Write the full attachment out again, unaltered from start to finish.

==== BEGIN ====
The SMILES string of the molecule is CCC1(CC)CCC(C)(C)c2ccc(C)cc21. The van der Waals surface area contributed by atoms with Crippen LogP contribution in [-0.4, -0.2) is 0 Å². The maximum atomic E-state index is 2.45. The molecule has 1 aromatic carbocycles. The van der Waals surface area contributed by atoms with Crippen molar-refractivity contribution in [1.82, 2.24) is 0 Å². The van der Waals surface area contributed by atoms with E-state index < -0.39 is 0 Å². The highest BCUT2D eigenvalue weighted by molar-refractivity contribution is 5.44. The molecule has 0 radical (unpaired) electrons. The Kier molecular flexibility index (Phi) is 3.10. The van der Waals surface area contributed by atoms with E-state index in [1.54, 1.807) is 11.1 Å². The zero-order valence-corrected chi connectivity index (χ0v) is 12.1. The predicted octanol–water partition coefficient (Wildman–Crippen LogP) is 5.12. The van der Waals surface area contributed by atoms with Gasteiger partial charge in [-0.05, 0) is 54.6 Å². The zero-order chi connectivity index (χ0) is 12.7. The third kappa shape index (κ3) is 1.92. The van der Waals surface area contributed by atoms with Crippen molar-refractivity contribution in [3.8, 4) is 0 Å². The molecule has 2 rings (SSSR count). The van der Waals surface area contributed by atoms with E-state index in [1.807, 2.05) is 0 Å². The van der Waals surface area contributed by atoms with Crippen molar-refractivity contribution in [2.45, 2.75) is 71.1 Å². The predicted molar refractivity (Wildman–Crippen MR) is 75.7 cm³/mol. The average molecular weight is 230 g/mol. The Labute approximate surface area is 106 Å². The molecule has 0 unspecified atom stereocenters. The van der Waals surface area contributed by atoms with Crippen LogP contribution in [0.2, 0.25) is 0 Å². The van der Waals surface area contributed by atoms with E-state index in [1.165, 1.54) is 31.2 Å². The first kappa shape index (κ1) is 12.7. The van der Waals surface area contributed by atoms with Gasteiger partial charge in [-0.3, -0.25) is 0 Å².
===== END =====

The SMILES string of the molecule is CCC1(CC)CCC(C)(C)c2ccc(C)cc21. The van der Waals surface area contributed by atoms with Crippen LogP contribution in [-0.4, -0.2) is 0 Å². The maximum atomic E-state index is 2.45. The molecule has 1 aromatic carbocycles. The van der Waals surface area contributed by atoms with Crippen molar-refractivity contribution in [1.82, 2.24) is 0 Å². The van der Waals surface area contributed by atoms with E-state index < -0.39 is 0 Å². The highest BCUT2D eigenvalue weighted by molar-refractivity contribution is 5.44. The molecule has 0 radical (unpaired) electrons. The Kier molecular flexibility index (Phi) is 3.10. The van der Waals surface area contributed by atoms with E-state index in [1.54, 1.807) is 11.1 Å². The zero-order valence-corrected chi connectivity index (χ0v) is 12.1. The predicted octanol–water partition coefficient (Wildman–Crippen LogP) is 5.12. The van der Waals surface area contributed by atoms with Gasteiger partial charge in [-0.05, 0) is 54.6 Å². The zero-order chi connectivity index (χ0) is 12.7. The third kappa shape index (κ3) is 1.92. The van der Waals surface area contributed by atoms with Crippen molar-refractivity contribution in [3.8, 4) is 0 Å². The molecule has 2 rings (SSSR count). The van der Waals surface area contributed by atoms with E-state index in [1.807, 2.05) is 0 Å². The van der Waals surface area contributed by atoms with Crippen molar-refractivity contribution in [2.45, 2.75) is 71.1 Å². The predicted molar refractivity (Wildman–Crippen MR) is 75.7 cm³/mol. The average molecular weight is 230 g/mol. The Labute approximate surface area is 106 Å². The molecule has 0 unspecified atom stereocenters. The van der Waals surface area contributed by atoms with Crippen LogP contribution in [0.2, 0.25) is 0 Å². The van der Waals surface area contributed by atoms with E-state index in [1.165, 1.54) is 31.2 Å². The first kappa shape index (κ1) is 12.7. The van der Waals surface area contributed by atoms with Gasteiger partial charge in [-0.3, -0.25) is 0 Å².